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Editor’s note: In light of the recent discussions on the SB-L about the difficulties the novice encounters in trying to purchase his or her first show prospect, we decided to reprint this article - originally published in 1984.

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by Jason & Virginia Zurflieh
Scarborough Boxers

Believe it or not, the first step to take is to pre-qualify yourself. Show prospects of any merit are generally only sold to serious show homes. To determine the amount of time, effort, and money you are willing to expend to qualify as a show home, can you answer "yes" to the following questions?

Are you willing to regularly take your puppy to training classes or leave him with a trainer/handler from time to time?
Can you part with your puppy for a week or so (or accompany him) to be shown at specialties or in the Futurity?
When your puppy is mature - "ready for Open" - can you leave him with a handler for several weeks at a time over a period of four to eight months (or more, if necessary)?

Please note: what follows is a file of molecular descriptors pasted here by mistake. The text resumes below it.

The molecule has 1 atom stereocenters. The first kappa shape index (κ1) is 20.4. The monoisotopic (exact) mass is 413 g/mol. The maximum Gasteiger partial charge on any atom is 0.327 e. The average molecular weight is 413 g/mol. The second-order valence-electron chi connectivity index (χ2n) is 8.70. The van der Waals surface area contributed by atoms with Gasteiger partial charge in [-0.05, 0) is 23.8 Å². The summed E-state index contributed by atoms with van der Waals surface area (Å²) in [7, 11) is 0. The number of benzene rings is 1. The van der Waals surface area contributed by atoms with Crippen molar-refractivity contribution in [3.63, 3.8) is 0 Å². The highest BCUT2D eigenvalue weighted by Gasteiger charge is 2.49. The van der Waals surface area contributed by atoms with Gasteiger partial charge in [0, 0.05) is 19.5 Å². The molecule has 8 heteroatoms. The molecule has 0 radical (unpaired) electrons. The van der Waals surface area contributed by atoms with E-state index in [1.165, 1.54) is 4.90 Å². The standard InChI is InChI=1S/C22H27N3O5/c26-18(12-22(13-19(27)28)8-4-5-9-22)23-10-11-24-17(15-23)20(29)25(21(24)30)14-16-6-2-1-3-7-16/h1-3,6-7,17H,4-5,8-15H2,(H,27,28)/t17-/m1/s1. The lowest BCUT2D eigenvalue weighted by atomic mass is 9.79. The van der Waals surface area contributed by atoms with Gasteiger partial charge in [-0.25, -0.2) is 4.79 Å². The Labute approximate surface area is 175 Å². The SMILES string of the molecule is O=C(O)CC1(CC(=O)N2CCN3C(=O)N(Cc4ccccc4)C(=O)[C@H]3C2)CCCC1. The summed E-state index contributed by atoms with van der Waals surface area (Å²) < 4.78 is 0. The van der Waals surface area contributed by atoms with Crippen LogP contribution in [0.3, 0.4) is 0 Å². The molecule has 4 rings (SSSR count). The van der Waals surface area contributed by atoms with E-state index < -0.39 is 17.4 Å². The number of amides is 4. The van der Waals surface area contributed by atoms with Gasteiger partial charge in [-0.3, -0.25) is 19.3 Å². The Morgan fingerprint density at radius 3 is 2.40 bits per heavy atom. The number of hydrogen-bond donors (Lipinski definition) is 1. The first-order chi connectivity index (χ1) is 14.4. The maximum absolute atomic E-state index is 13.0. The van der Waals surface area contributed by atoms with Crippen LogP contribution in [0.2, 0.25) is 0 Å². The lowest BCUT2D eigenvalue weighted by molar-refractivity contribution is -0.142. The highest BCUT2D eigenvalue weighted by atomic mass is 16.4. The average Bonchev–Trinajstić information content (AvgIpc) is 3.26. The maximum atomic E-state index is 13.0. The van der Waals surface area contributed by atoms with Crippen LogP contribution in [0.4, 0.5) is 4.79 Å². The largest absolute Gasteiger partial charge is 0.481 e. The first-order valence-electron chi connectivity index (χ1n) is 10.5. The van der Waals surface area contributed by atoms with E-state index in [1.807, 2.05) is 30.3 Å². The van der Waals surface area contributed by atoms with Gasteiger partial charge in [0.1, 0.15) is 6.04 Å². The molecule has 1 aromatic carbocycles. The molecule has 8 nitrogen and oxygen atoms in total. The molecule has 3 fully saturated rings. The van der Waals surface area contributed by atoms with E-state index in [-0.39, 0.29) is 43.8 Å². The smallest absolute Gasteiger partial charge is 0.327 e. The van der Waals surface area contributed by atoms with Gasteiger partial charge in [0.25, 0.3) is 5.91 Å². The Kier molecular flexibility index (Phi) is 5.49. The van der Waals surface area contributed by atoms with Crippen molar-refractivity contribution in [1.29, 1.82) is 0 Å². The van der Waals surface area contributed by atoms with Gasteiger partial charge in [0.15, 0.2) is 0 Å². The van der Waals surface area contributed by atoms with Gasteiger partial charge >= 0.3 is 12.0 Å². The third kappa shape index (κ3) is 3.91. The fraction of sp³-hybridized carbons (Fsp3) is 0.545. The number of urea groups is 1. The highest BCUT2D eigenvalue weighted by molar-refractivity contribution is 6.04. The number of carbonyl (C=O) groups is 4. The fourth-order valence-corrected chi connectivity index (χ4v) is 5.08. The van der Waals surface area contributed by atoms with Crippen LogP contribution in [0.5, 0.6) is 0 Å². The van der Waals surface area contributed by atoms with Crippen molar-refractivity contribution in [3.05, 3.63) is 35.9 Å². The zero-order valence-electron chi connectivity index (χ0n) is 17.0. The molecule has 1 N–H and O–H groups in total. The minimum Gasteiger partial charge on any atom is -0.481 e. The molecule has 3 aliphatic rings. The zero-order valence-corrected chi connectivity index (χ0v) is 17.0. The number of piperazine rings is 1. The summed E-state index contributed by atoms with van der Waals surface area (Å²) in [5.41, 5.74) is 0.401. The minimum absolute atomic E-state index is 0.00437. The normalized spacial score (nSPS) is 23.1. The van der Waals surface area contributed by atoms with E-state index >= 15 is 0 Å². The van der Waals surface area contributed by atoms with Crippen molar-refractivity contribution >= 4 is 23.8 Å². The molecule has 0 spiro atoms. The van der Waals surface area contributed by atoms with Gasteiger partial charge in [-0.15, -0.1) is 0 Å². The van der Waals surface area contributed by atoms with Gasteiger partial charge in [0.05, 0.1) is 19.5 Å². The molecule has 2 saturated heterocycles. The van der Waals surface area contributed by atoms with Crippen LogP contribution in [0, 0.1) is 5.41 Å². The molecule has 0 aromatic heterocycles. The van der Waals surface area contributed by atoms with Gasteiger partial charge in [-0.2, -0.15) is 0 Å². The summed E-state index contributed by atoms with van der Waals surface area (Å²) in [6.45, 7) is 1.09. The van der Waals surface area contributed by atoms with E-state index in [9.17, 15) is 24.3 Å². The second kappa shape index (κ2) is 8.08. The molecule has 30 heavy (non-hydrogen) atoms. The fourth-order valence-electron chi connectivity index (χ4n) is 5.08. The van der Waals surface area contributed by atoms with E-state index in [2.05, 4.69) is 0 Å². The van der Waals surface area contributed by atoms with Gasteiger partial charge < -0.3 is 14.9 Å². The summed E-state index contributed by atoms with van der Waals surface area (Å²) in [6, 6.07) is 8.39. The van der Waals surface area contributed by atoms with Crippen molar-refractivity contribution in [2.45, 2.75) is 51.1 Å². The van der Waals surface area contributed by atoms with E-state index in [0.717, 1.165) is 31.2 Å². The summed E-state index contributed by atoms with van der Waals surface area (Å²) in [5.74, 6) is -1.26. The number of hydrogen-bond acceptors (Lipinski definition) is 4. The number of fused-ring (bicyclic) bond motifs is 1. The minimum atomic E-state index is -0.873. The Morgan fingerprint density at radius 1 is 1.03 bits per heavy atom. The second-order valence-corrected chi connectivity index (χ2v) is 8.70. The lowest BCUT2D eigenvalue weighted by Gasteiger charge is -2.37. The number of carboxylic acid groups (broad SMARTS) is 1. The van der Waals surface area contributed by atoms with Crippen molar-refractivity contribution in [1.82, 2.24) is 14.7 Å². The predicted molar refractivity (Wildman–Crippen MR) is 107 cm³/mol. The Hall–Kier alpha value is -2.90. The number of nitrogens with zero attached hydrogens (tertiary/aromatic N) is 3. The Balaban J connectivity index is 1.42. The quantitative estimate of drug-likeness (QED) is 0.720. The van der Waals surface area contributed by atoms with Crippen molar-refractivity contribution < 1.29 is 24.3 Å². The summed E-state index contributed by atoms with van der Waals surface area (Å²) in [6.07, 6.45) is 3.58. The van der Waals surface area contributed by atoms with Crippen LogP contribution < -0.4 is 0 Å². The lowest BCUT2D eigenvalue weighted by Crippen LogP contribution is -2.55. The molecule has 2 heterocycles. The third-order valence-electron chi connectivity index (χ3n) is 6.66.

Can you afford it? The cost of showing a competitive male Boxer to his championship in the U.S. can run as high as $2500-3500; more for a bitch because of the stiffer competition in bitches. We agree that showing would be much more fun and less expensive if everyone handled his own dogs in the US as they do in the UK, or if Boxers were not a "handlers’ breed." But unfortunately, professional handlers are a fact of life that the novice exhibitor will have to accept, at least in the beginning.
Are you knowledgeable enough to choose the right handler? If you’re not, the breeder from whom you purchased your puppy may be your best bet for advice; the two of you are the only people who really care whether your dog finishes or not.
Can you live with the fact that your puppy has not "turned out"? If you are a real show person, you will be disappointed but you will resign your Boxer to being a beloved pet, either in your home or someone else’s, and you’ll keep on looking. Of course, if your first purchase was a well-bred bitch that falls just short of championship caliber, you could start planning to breed your own show prospect at this time. At any rate, all is not lost. If you have made an earnest effort with your first dog, you will find that your breeder and others will be a lot more willing to sell you a better puppy, sometimes at a lower price.